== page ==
However, do we consider it a problem that the commenter doesn’t retain control over the comments he leaves on other people’s blogs? For example, it has always bothered me that value-added comments of mine, scattered all over the blogosphere, could disappear any day at a whim of the blog owner.

Comment ownership is a complex problem. The commenter writes the comment, but the blog owner hosts it. So of course, the blog owner has the right to decide what he agrees to host or not. But the person who wrote the comment might also want to claim some right to his writing once it’s published.

At coComment, for the moment, ownership is more on the side of the person who made the comment. This balances things out a bit, in my opinion, and gives back to the commenter a bit of ownership he might yearn for.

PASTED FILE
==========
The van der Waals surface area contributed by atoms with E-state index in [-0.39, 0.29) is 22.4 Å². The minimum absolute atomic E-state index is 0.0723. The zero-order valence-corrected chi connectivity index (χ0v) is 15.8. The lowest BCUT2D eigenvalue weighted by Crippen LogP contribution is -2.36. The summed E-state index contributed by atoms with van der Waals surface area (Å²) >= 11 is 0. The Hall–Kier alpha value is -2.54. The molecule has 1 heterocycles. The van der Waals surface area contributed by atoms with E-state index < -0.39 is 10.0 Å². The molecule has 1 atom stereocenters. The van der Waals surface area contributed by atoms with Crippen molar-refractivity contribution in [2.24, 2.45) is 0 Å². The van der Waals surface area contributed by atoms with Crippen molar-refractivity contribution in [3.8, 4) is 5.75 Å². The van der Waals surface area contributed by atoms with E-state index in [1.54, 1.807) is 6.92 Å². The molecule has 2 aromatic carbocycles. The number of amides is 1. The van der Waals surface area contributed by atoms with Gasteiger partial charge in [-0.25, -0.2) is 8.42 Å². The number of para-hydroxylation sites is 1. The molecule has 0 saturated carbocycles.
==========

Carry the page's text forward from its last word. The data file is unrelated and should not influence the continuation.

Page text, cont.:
As a commenter, I like that. I can show people my comments even if they get stuck in moderation or are deleted by the blog owner. I have a record of all my comments.

As a blog owner, I’m less happy. If I look at the conversations coComment is recording for my blog, there are some comments there which I would like removed. Some random spam comments that made it through the filters. Some off-comment or autopromotional ones I wouldn’t want to have on my blog. But it’s not that bad, because the conversation is on coComment and not on my blog.